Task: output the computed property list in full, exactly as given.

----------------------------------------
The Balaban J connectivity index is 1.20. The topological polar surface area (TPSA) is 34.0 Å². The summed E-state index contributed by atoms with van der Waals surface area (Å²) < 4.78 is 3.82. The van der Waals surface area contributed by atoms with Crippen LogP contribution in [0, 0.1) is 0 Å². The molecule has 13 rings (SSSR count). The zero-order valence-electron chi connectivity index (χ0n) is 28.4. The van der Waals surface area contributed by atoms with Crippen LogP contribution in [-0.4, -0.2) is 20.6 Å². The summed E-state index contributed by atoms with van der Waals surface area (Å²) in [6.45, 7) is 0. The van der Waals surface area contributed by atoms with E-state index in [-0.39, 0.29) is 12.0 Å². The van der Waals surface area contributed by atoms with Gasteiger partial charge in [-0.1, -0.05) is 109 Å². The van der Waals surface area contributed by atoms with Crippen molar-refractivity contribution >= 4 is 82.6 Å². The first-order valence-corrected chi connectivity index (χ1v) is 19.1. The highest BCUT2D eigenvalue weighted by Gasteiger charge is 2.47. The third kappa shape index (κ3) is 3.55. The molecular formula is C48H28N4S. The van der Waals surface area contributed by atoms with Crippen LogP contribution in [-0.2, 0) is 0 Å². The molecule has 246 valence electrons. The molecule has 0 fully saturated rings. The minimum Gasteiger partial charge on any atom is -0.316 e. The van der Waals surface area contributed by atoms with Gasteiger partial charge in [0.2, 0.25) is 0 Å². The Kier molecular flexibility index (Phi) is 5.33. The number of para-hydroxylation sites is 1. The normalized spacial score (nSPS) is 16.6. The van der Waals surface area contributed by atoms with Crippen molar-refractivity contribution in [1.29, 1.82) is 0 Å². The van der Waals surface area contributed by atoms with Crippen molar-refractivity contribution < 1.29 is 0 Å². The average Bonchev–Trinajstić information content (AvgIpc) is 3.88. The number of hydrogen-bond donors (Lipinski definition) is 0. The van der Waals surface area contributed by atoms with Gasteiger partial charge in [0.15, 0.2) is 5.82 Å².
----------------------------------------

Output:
The Balaban J connectivity index is 1.20. The topological polar surface area (TPSA) is 34.0 Å². The summed E-state index contributed by atoms with van der Waals surface area (Å²) < 4.78 is 3.82. The van der Waals surface area contributed by atoms with Crippen LogP contribution in [0, 0.1) is 0 Å². The molecule has 13 rings (SSSR count). The zero-order valence-electron chi connectivity index (χ0n) is 28.4. The van der Waals surface area contributed by atoms with Crippen LogP contribution in [-0.4, -0.2) is 20.6 Å². The summed E-state index contributed by atoms with van der Waals surface area (Å²) in [6.45, 7) is 0. The van der Waals surface area contributed by atoms with E-state index in [-0.39, 0.29) is 12.0 Å². The van der Waals surface area contributed by atoms with Gasteiger partial charge in [-0.1, -0.05) is 109 Å². The van der Waals surface area contributed by atoms with Crippen molar-refractivity contribution >= 4 is 82.6 Å². The first-order valence-corrected chi connectivity index (χ1v) is 19.1. The highest BCUT2D eigenvalue weighted by Gasteiger charge is 2.47. The third kappa shape index (κ3) is 3.55. The molecular formula is C48H28N4S. The van der Waals surface area contributed by atoms with Crippen LogP contribution in [-0.2, 0) is 0 Å². The molecule has 246 valence electrons. The molecule has 0 fully saturated rings. The minimum Gasteiger partial charge on any atom is -0.316 e. The van der Waals surface area contributed by atoms with Gasteiger partial charge in [0.2, 0.25) is 0 Å². The Kier molecular flexibility index (Phi) is 5.33. The number of para-hydroxylation sites is 1. The normalized spacial score (nSPS) is 16.6. The van der Waals surface area contributed by atoms with Crippen molar-refractivity contribution in [1.29, 1.82) is 0 Å². The van der Waals surface area contributed by atoms with Crippen molar-refractivity contribution < 1.29 is 0 Å². The average Bonchev–Trinajstić information content (AvgIpc) is 3.88. The number of hydrogen-bond donors (Lipinski definition) is 0. The van der Waals surface area contributed by atoms with Gasteiger partial charge in [0.15, 0.2) is 5.82 Å².